High-end SSD Developer SolidFire Closes $31M C Round Led by Samsung
SolidFire, a developer of solid-state drive data storage technology, announced today that it has closed a $31 million Series C round. The investment brings the total of venture capital raised by the Boulder, CO-based startup to $68 million.
That’s not bad for a company that was formed in 2009 and only really began selling its drives last year, according to founder and CEO Dave Wright.
SolidFire’s all-flash memory SSD drives power data centers for service providers that offer public cloud services and for enterprise clients that have their own private cloud, Wright said. He believes SolidFire’s drives offer the best combination of size, speed, scalability, and performance of any data storage system on the market.
“We are now able to deliver both the largest and fastest all-solid-state storage system on the market by a good margin,” Wright said. “That’s extremely important for the markets we’re targeting, which is large public and private clouds.”
Size, speed, and performance are crucial to SolidFire’s corporate growth as well, and the $31 million will be used to build out the company’s worldwide sales and marketing forces as it tries to become the preeminent provider of SSD systems for large-scale cloud infrastructure.
“It’s really all about scale at this point,” Wright said. “We’re really raising this amount to give us a couple more years to continue to mature the company, grow our user base so we get to profitability, and position ourselves in a place to go public.”
Samsung Ventures, the investment arm of the giant Korean tech and electronics company, led the round and is a new investor. It joined existing investors New Enterprise Associates, Valhalla Partners, and Novak Biddle Venture Partners.
The funding announcement was timed to coincide with SolidFire’s latest product release. SolidFire is rolling out its third product, the SF9010, which it says is the largest and fastest all-SSD storage system on the market today. According to SolidFire, systems built around SF9010 can scale to effective capacity of 3.4 petabytes and can hit 7.5 million input/output operations per second (IOPS).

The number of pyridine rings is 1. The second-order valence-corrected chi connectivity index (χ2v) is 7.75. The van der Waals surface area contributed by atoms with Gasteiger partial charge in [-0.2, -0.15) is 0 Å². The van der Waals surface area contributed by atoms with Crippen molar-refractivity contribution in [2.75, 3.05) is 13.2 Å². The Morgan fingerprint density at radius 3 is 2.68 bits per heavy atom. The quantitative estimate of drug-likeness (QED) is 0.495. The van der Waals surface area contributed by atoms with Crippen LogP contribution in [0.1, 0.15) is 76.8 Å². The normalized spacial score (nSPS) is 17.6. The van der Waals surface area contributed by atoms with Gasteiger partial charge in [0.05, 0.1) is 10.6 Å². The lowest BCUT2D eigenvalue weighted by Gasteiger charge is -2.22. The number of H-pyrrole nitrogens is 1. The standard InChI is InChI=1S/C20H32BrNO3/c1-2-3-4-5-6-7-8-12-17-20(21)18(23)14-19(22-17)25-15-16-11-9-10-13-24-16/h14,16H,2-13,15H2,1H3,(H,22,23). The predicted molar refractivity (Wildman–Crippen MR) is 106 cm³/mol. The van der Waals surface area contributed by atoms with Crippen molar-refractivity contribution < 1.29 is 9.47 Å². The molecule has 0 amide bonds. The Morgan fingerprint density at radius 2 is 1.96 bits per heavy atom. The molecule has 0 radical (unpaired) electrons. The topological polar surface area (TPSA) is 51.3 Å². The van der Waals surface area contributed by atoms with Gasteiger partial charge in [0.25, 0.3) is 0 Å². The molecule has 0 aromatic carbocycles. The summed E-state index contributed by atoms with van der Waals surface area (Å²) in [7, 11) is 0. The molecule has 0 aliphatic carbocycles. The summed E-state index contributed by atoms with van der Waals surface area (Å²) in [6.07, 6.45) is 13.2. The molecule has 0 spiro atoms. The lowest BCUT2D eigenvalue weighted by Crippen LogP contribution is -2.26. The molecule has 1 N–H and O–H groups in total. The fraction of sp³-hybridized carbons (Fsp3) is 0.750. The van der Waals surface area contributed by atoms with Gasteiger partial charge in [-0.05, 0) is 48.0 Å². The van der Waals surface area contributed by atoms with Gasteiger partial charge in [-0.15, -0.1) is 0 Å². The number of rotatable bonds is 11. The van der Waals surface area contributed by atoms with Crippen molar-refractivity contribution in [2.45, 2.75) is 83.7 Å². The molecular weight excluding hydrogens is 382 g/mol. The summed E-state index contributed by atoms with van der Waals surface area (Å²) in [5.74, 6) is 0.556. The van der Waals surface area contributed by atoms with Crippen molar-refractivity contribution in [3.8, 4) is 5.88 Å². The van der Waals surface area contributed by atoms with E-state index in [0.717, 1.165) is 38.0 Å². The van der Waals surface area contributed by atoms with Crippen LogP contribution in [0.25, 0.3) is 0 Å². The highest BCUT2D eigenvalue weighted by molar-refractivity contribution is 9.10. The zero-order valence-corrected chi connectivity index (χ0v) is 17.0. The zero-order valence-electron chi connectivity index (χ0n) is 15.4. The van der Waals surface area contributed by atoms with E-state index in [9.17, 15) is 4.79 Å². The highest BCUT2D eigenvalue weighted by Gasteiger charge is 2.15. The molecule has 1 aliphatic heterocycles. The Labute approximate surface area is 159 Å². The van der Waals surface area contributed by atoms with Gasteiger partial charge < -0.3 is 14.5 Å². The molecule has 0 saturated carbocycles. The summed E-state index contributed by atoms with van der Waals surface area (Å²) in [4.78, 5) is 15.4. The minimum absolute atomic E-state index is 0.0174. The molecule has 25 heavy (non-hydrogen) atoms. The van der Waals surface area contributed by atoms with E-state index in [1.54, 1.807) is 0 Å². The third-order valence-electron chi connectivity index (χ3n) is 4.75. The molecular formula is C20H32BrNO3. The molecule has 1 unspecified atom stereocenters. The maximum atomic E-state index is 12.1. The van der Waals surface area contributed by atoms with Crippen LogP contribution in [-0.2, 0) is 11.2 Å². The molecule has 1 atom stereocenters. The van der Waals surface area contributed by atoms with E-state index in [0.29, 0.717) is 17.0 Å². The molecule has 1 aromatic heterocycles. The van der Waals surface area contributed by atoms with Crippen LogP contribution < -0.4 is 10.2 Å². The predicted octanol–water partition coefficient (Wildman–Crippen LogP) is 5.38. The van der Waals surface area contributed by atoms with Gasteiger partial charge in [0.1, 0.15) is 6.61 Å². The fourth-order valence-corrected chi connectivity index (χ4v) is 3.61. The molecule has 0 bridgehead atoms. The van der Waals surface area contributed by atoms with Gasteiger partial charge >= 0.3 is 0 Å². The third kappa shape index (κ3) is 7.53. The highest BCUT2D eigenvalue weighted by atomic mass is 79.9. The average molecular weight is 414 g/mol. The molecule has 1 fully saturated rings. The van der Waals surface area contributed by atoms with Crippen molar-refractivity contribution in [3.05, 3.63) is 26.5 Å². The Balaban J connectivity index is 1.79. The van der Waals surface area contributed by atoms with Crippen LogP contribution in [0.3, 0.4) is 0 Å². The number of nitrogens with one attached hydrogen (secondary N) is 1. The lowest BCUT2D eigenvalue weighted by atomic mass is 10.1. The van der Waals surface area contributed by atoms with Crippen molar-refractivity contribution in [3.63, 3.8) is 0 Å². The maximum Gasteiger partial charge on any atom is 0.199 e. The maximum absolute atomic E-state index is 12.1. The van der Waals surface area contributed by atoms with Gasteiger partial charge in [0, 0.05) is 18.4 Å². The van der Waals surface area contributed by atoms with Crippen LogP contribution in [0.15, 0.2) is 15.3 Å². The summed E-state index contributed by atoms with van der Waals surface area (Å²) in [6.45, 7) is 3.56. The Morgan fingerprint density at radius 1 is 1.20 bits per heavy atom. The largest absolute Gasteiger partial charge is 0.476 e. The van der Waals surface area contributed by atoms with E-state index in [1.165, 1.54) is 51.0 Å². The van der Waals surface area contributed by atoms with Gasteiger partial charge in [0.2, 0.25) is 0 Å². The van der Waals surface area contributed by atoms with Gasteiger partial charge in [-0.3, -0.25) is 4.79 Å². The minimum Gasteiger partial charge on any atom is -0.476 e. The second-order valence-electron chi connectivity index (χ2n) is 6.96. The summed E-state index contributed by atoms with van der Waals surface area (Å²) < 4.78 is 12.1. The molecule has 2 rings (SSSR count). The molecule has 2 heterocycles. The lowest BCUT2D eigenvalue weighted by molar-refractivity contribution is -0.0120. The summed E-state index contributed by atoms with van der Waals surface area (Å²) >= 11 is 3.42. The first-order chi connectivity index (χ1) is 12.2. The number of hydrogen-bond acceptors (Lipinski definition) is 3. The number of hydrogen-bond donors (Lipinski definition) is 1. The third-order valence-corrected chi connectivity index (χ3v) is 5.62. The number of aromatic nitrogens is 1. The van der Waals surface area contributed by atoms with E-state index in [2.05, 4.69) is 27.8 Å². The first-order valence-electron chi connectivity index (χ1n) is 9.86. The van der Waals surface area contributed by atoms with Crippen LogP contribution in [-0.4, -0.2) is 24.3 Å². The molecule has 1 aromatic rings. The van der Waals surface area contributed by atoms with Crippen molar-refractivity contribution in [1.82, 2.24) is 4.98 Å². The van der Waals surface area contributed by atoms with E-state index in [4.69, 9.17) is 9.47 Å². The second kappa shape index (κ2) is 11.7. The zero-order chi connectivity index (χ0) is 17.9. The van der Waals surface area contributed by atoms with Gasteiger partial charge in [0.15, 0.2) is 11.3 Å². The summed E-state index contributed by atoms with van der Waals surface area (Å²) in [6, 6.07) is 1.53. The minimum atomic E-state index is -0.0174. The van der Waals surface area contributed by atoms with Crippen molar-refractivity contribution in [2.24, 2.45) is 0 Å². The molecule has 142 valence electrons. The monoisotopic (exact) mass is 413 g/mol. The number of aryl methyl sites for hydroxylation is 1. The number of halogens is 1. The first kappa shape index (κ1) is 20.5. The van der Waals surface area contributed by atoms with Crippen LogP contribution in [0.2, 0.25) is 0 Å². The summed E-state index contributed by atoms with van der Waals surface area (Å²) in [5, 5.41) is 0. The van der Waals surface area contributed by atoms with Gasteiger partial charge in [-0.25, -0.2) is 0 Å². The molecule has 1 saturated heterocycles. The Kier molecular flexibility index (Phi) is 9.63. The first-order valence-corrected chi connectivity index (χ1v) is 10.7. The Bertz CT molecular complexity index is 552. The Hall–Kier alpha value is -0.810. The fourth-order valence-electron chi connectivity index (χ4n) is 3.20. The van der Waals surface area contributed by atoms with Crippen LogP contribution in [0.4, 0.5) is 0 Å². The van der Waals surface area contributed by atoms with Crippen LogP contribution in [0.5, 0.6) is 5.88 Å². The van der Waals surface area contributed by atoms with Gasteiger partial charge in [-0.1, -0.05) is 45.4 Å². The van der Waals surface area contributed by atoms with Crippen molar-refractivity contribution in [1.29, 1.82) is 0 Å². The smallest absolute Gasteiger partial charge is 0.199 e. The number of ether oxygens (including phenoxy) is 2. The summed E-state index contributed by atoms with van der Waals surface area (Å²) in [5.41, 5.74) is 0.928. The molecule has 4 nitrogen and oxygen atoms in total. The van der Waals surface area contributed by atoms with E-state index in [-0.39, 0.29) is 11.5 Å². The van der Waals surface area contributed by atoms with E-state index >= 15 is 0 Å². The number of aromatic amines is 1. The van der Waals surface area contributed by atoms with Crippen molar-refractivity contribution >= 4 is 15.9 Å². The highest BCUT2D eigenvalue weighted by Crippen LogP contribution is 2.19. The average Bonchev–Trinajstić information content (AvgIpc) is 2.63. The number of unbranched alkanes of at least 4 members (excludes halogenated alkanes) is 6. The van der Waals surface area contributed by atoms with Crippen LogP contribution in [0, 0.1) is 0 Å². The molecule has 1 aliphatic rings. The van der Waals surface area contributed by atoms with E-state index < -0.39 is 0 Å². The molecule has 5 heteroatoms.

Aside from hitting new levels for performance and capacity, the product also crosses an important price threshold and now is less expensive at scale than high-speed systems that rely on traditional spinning disks, Wright said. SolidFire puts the price at $3 per gigabyte and less than $1 per IOPS.
“We’re not just able to be competitive, but actually less expensive. This is the first time we’ve seen solid-state storage at a very large scale be able to be less expensive than a disk-based system,” he said.
The Series C round and partnership with Samsung is important to SolidFire in a few ways, according to Wright. SolidFire wasn’t in fundraising mode, having closed a $25 million Series B round in December 2011. Samsung approached SolidFire with a preemptive offer for the round, he said.
SolidFire’s relationship with Samsung also goes beyond the investment. The new SF9010 system uses Samsung’s latest 960GB MLC datacenter-class drives. SolidFire’s other two systems are powered by drives from Intel (NASDAQ: INTC).
Samsung is the world’s largest maker of flash drives, and in the past week it released a 1 TB flash drive for the consumer market under the slogan of “SSD for everyone.” While SolidFire is at the other end of the SSD spectrum, it expects to benefit from Samsung’s global reach and market position, Wright said.
Wright said the ties with Samsung shouldn’t be seen as an indicator that SolidFire is setting itself up to be the latest innovative data storage company based in Colorado that’s gobbled up by a larger company.
“The strategy from the beginning has been to build a long-term, standalone company, and the Samsung investment and partnership really just expands our ability to do that. Honestly, if we were looking to sell the company, particularly if we were looking to sell it in short order, we wouldn’t be raising anywhere near this amount of money,” Wright said.
Wright’s already built one successful data storage company. He founded and was the CEO of Jungle Disk, which was acquired by Rackspace (NYSE: RAX) in 2008. The deal was concurrent with Rackspace’s purchase of Slicehost, and Rackspace said the two companies cost a combined $11.5 million. Wright left Rackspace to found SolidFire.
SolidFire’s on the right path, with product and corporate development tracking as planned, Wright said. SolidFire does not release revenue numbers, but it has been generating revenue for about a year. The next major milestone on the road to the hoped-for IPO is breakeven, he said.
But for now, it’s all about customer acquisition and scaling. SolidFire recently landed Colt Technology Services as a client. London-based Colt operates data centers in Europe and posted $2.1 billion in revenue in 2012.
SolidFire now has more than 100 employees, with about 80 based in Boulder. The company’s headcount could jump by 50 to 100 percent in the next year as it expands the U.S. and international sales teams, Wright said.
Their mission will be to help sell SolidFire into a segment of the data storage market that could grow to $8 billion in three or four years, Wright said.